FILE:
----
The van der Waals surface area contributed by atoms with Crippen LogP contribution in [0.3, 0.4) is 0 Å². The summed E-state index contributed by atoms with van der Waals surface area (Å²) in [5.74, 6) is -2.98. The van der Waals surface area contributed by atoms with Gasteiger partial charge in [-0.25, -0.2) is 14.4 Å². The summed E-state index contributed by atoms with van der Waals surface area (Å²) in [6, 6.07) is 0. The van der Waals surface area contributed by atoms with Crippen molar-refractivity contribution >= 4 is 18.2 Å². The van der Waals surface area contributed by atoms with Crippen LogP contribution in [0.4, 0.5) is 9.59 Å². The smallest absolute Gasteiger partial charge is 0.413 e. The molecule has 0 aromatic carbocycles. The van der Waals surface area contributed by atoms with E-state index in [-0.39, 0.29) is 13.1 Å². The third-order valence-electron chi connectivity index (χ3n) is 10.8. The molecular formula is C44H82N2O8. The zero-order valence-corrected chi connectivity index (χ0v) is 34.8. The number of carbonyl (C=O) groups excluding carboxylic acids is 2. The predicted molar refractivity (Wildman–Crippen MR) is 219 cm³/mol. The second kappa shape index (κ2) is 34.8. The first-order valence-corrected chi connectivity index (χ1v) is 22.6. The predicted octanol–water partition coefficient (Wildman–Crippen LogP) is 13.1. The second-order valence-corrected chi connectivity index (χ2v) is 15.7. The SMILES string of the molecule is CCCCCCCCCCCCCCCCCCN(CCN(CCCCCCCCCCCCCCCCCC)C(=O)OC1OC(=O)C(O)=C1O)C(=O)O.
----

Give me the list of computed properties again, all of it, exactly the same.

The van der Waals surface area contributed by atoms with Crippen LogP contribution in [0.3, 0.4) is 0 Å². The summed E-state index contributed by atoms with van der Waals surface area (Å²) in [5.74, 6) is -2.98. The van der Waals surface area contributed by atoms with Gasteiger partial charge in [-0.25, -0.2) is 14.4 Å². The summed E-state index contributed by atoms with van der Waals surface area (Å²) in [6, 6.07) is 0. The van der Waals surface area contributed by atoms with Crippen molar-refractivity contribution >= 4 is 18.2 Å². The van der Waals surface area contributed by atoms with Crippen LogP contribution in [0.4, 0.5) is 9.59 Å². The smallest absolute Gasteiger partial charge is 0.413 e. The molecule has 0 aromatic carbocycles. The van der Waals surface area contributed by atoms with E-state index in [-0.39, 0.29) is 13.1 Å². The third-order valence-electron chi connectivity index (χ3n) is 10.8. The molecular formula is C44H82N2O8. The zero-order valence-corrected chi connectivity index (χ0v) is 34.8. The number of carbonyl (C=O) groups excluding carboxylic acids is 2. The predicted molar refractivity (Wildman–Crippen MR) is 219 cm³/mol. The second kappa shape index (κ2) is 34.8. The first-order valence-corrected chi connectivity index (χ1v) is 22.6. The predicted octanol–water partition coefficient (Wildman–Crippen LogP) is 13.1. The second-order valence-corrected chi connectivity index (χ2v) is 15.7. The SMILES string of the molecule is CCCCCCCCCCCCCCCCCCN(CCN(CCCCCCCCCCCCCCCCCC)C(=O)OC1OC(=O)C(O)=C1O)C(=O)O.